This would also tie in nicely with other pulp fantasy influences, e.g. Howard's crazed sorcerers struggling to control over summoned entities.

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  6. Wow very nice. Love it. Can't wait to see what you do to the "priest".

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  7. I may be starting a project to eliminate the Cleric class from my OD&D campaign, moving some of the Cleric spells to the Magic-User list. Spell-casting Priests would be Magic-Users with individualized cult spell lists, and militant types would be Fighting Men, Paladins, or Berserkers.

    Like you, I very much like the idea of Magic-Users and Priests being somewhat creepy, and have never been terribly comfortable with Clerics-as-medieval-Hospitallers.

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  8. Another name for the priests:"hierophant" (from ancient Greece and the Tarot deck).

    I've never seen a good toolbox supplement for handling religion in games: if the category is left unmarked it always ends up being Christianity* with the serial numbers filed off, or Hollywood Aztec sacrifice for the bad guys. This is too bad, since the whole discipline of Anthropology pre 1950 or so was focused on the very different practices of other peoples - there's no shortage of material, from spirit possession to zen koans.

    * this is especially clear when you start looking for job descriptions: the differences between priest, pastor, monk and bishop are all loud and clear, but where's the khodja, the dervish, the lama or the bissu?

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  9. Now you set me thinking about a philosophical issue: is the point of a pulp fantasy to recreate pulp fantasy tropes? If the treatment of religion is not subtle in the sources, do you run with that?
    Maybe my previous comment is irrelevant, and the point is to enjoy some good clean colonialist stereotyping, while poking fun, with Conan, at heroic conventions.

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  10. Can't wait to see what you do to the "priest".

    I'll be talking about the Cleric in my second Grognard's Grimore tomorrow (August 14).

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  11. never been terribly comfortable with Clerics-as-medieval-Hospitallers.

    My beef with them is that they're mostly redundant if you also have paladins, which I plan to.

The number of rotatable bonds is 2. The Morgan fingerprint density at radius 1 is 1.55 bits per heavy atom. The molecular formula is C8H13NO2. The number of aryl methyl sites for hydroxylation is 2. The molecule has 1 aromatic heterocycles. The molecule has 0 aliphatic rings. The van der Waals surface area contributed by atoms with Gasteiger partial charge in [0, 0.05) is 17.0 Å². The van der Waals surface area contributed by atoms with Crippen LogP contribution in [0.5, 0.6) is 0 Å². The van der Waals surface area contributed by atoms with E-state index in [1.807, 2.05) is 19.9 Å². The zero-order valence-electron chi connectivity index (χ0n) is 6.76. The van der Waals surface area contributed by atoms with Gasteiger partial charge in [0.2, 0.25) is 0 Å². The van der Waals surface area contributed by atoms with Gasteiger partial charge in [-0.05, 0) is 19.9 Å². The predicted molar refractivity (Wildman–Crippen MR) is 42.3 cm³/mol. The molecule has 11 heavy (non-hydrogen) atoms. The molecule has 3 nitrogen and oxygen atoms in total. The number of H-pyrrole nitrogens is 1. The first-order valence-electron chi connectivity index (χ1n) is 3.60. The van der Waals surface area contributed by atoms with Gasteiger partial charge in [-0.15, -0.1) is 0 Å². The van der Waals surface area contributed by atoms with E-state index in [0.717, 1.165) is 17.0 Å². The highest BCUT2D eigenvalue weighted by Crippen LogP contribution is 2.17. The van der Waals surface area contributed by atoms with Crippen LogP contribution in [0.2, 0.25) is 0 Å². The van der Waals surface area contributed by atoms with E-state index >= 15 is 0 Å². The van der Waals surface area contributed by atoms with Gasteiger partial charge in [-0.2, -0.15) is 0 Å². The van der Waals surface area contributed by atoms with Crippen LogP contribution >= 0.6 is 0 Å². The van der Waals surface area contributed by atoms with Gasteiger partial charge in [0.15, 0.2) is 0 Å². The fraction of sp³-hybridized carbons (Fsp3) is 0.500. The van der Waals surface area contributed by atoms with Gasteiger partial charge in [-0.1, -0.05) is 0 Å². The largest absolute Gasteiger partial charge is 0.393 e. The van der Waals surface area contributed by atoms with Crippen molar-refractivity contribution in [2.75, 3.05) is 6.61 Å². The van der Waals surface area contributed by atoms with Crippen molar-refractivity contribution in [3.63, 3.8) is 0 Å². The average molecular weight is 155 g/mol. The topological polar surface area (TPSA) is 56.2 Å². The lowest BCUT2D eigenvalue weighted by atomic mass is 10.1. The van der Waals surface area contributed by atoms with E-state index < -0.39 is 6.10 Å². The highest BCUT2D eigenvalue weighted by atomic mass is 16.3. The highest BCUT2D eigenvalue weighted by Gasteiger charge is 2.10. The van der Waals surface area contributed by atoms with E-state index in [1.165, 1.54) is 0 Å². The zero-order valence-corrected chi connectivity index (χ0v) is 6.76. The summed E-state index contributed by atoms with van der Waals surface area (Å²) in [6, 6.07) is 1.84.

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  12. is the point of a pulp fantasy to recreate pulp fantasy tropes? If the treatment of religion is not subtle in the sources, do you run with that?

    Well, yes. I have zero interest in deconstructing or critiquing pulp fantasy's approach to such things. I'll occasionally tone down certain things if I'm personally uncomfortable with them (which is rare), but the goal here is to go for a full bore pulp fantasy version of D&D.

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  13. I have zero interest in deconstructing or critiquing pulp fantasy's approach
    That's fair enough - especially since I suspect that if you try to deconstruct pulp fantasy you end up destroying it. The question I was fumbling towards is whether there's any point really fleshing out "other" religions or races in such a setting, and whether it's appropriate to try to spice the gameworld's cultures up with an understanding of real world religions. Doing so suggests taking on a bit of a disinterested scholar's attitude about religions, which may be simply inappropriate in idiom. Your wizard's blight here suggests that the universe contains a strong ethical code, which wizards violate. Should that extend to religions, with one or more "approved" gods on one (the players') side and unspeakable demons and rituals for the bad guys? In that case, I guess familiar (1930s) cultural tropes are in and research can only get in the way. Which is a perfectly valid approach, albeit one that would make me very conscious of occupying a genre if I were playing.

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  14. Your wizard's blight here suggests that the universe contains a strong ethical code, which wizards violate.

    I'm not sure it's an ethical code per se, so much as another example of the notions that a) there are some things man was not meant to know and b) the ends never justify the means. The concept of "black magic" is of comparatively recent vintage; for most of its history, the West has seen all magic as inherently disordered -- whether in its ends, its means, or both. Pulp fantasy is heir to that older tradition and I would argue that, once magic makes the transition into being viewed simply as another "technology," neither good nor evil in itself, you can see a dividing line between older and newer fantasy.